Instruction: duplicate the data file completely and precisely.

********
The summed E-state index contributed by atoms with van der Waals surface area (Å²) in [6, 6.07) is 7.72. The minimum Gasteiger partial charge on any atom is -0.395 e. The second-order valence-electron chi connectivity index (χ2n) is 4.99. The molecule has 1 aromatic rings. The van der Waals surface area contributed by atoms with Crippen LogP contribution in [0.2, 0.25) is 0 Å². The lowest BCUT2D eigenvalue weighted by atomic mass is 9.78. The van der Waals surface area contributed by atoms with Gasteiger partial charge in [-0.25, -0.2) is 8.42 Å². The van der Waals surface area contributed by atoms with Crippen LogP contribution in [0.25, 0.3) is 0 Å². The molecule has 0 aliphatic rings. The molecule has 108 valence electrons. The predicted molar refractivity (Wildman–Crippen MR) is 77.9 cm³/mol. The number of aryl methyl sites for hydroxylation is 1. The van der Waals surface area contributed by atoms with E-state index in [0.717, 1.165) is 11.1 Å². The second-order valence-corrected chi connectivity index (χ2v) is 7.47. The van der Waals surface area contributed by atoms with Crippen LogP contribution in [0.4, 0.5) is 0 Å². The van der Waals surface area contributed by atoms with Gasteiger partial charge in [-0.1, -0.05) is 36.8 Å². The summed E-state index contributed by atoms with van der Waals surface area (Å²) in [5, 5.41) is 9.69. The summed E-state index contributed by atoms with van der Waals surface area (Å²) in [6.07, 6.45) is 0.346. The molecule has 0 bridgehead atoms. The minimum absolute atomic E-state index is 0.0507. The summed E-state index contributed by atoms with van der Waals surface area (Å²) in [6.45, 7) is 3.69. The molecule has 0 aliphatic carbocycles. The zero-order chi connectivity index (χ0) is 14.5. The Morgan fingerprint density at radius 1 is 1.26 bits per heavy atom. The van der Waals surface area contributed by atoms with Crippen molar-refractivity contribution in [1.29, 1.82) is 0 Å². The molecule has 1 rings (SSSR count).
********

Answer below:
The summed E-state index contributed by atoms with van der Waals surface area (Å²) in [6, 6.07) is 7.72. The minimum Gasteiger partial charge on any atom is -0.395 e. The second-order valence-electron chi connectivity index (χ2n) is 4.99. The molecule has 1 aromatic rings. The van der Waals surface area contributed by atoms with Crippen LogP contribution in [0.2, 0.25) is 0 Å². The lowest BCUT2D eigenvalue weighted by atomic mass is 9.78. The van der Waals surface area contributed by atoms with Gasteiger partial charge in [-0.25, -0.2) is 8.42 Å². The van der Waals surface area contributed by atoms with Crippen LogP contribution in [0.25, 0.3) is 0 Å². The molecule has 0 aliphatic rings. The molecule has 108 valence electrons. The predicted molar refractivity (Wildman–Crippen MR) is 77.9 cm³/mol. The number of aryl methyl sites for hydroxylation is 1. The van der Waals surface area contributed by atoms with E-state index in [0.717, 1.165) is 11.1 Å². The second-order valence-corrected chi connectivity index (χ2v) is 7.47. The van der Waals surface area contributed by atoms with Crippen LogP contribution in [0.4, 0.5) is 0 Å². The van der Waals surface area contributed by atoms with Gasteiger partial charge in [-0.1, -0.05) is 36.8 Å². The summed E-state index contributed by atoms with van der Waals surface area (Å²) in [5, 5.41) is 9.69. The summed E-state index contributed by atoms with van der Waals surface area (Å²) in [6.07, 6.45) is 0.346. The molecule has 0 bridgehead atoms. The minimum absolute atomic E-state index is 0.0507. The summed E-state index contributed by atoms with van der Waals surface area (Å²) in [6.45, 7) is 3.69. The molecule has 0 aliphatic carbocycles. The zero-order chi connectivity index (χ0) is 14.5. The Morgan fingerprint density at radius 1 is 1.26 bits per heavy atom. The van der Waals surface area contributed by atoms with Crippen molar-refractivity contribution in [1.29, 1.82) is 0 Å². The molecule has 1 rings (SSSR count).